Cooking Off the Grid

People have to eat and water has to be safe to drink no matter what.  A lot of preppers are planning to use propane, butane, and kerosene fuels for these uses in case of emergencies, natural disasters or the end of the world, and that’s smart.  Longer term planning, though, raises the question, “What do I do when the fuel runs out?”  It’s very easy to imagine shortages of all fuels, including gasoline and diesel, even as a temporary condition.  As another alternative, I suggest giving some thought to how you’ll prepare food and heat water without any liquid or gas fuel whatsoever. 

One option is a solar oven.  A solar oven can be as simple as a box lined with aluminum foil or, my preference, the Global Sun Oven.  If you’re like me, anything that is overly complicated or inconvenient is rarely used, and that is why I love the Sun Oven.  It’s portable enough to be taken on camping trips, light enough for my kids to carry, and the set-up takes less than a minute.  As long as there is sunshine, this baby can cook anything from hard boiled eggs to roasted chicken to casseroles and cookies.  I learned that I can make homemade chicken soup with a simple combination of noodles, veggies, water, and raw chicken.  Yep, raw chicken.  As the soup heats up and cooks, the chicken and water create a rich broth, so I don’t have to use canned broth or bouillon cubes for flavor.

You can even pasteurize water in a solar oven.  Water actually pasteurizes at temperatures below boiling, and yesterday I discovered a terrific low-tech method to determine when water is safe to drink.  The Water Pasteurization Indicator (WAPI) is a simple, small polycarbonate tube that contains a small amount of wax.  This wax melts at the same temperature required for pasteurization of water and milk.  Dangle the WAPI into a container of water, and when the wax is melted, you know the water is safe to drink!  When the WAPI is removed from the water, the wax hardens, and it’s ready to use again and again.  Brilliant!

With solar ovens, you never have to worry about fuel, and this is a big advantage.  The cooking process may take a bit more time, depending on the type of oven you use and how much sunlight is available at the time.  You can help the oven cook faster by refocusing it toward the sun every half hour or so.  This is just a simple process of angling the oven in the direction of the sun, taking no more than a minute or so.

On overcast days, a solar oven isn’t going to work, but there are other options for grid-free and fuel-free cooking.  Take a look at stoves that require very small amounts of charcoal or wood.  Although wood is technically a fuel, it isn’t something you normally have to purchase or rely upon an outside source to provide.  The Stove Tec Rocket Stove  is an example of this type of stove.  It’s small and portable, and as long as you know how to start a small fire using tinder and small sticks, you’re good to go.  Along with a stove of this type, you’ll need a few pieces of cookware that can be used over an open flame, and then plenty of practice!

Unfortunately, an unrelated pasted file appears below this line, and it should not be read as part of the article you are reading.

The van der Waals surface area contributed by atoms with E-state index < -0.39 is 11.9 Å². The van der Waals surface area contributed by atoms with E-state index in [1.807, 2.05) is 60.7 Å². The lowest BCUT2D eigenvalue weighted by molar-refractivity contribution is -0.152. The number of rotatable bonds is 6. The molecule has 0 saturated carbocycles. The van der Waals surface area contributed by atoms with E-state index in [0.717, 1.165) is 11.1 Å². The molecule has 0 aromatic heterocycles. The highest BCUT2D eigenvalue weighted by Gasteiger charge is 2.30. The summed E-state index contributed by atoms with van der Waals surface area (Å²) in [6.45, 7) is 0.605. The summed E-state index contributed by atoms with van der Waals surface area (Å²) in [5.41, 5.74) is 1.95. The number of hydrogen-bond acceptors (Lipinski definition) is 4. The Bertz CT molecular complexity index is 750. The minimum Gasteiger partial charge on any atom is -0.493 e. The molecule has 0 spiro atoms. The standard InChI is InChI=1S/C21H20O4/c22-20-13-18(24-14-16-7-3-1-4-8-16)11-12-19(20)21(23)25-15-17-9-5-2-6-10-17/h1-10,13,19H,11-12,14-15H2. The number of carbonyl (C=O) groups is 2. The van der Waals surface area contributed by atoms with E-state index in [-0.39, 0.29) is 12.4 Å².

Cooking off the grid is a challenge but one that is worthwhile, whether you use your knowledge on camping trips, during a power outage or all-out TEOTWAWKI.

There may be links in the post above that are “affiliate links.” This means if you click on the link and purchase the item, I will receive an affiliate commission, which does not affect the price you pay for the product. Regardless, I only recommend products or services I use personally and believe will add value to my readers. 

© Copyright 2010 The Survival Mom, All rights Reserved. Written For: The Survival Mom
The following two tabs change content below.
I'm the original Survival Mom, and have been helping moms worry less and enjoy their homes and families more for 5 years. Come join me on my journey to becoming more prepared to handle everyday emergencies and worst case scenarios.

Latest posts by The Survival Mom (see all)

I want to receive updates and
EMP survival reports!


  1. says

    I was wondering if you were going to mention propane, which is plentiful in the Midwest, so I would hate to see it go away. You really can't go wrong with cooking on hot hickory coals either. They burn long and hot.

    • says

      Red, there's nothing wrong with propane or any other fuel. I just want to have other options. I remember a couple of years ago we had to go to 2 or 3 different stores looking for a filled propane tank for our grill. Cooking food and heating water are too important to not have options that don't require any type of purchased fuel.

  2. RevLong says

    if your gonna use petrol based fuels such as propane gasoline kero etc..use it for cooking food takes alot of fuel to boil water so my suggestion would be to use wood fire to boil water with due to its availiblity and ease of use..@red..remember if the grid goes down so does the availibility of any fuel that needs pumped or pressureized..and if i guess right a 20lb bottle would last no longer than a week and half of cooking

  3. says

    A sterno stove is a good option too. The two packs of sterno is about $4 for the two and a half burning time per can. Good for cooking on too and very portable.

  4. rightwingmom says

    The solar ovens are pricey and we live in a heavily wooded area with minimum full sun.. I'm still considering investing in one or at least having the supplies to make a DIY one. My husband's trying to convince me to let him build a brick oven off our back porch. Due to the trees in our area, the Rocket Stove (and his brick oven) would be perfect for us.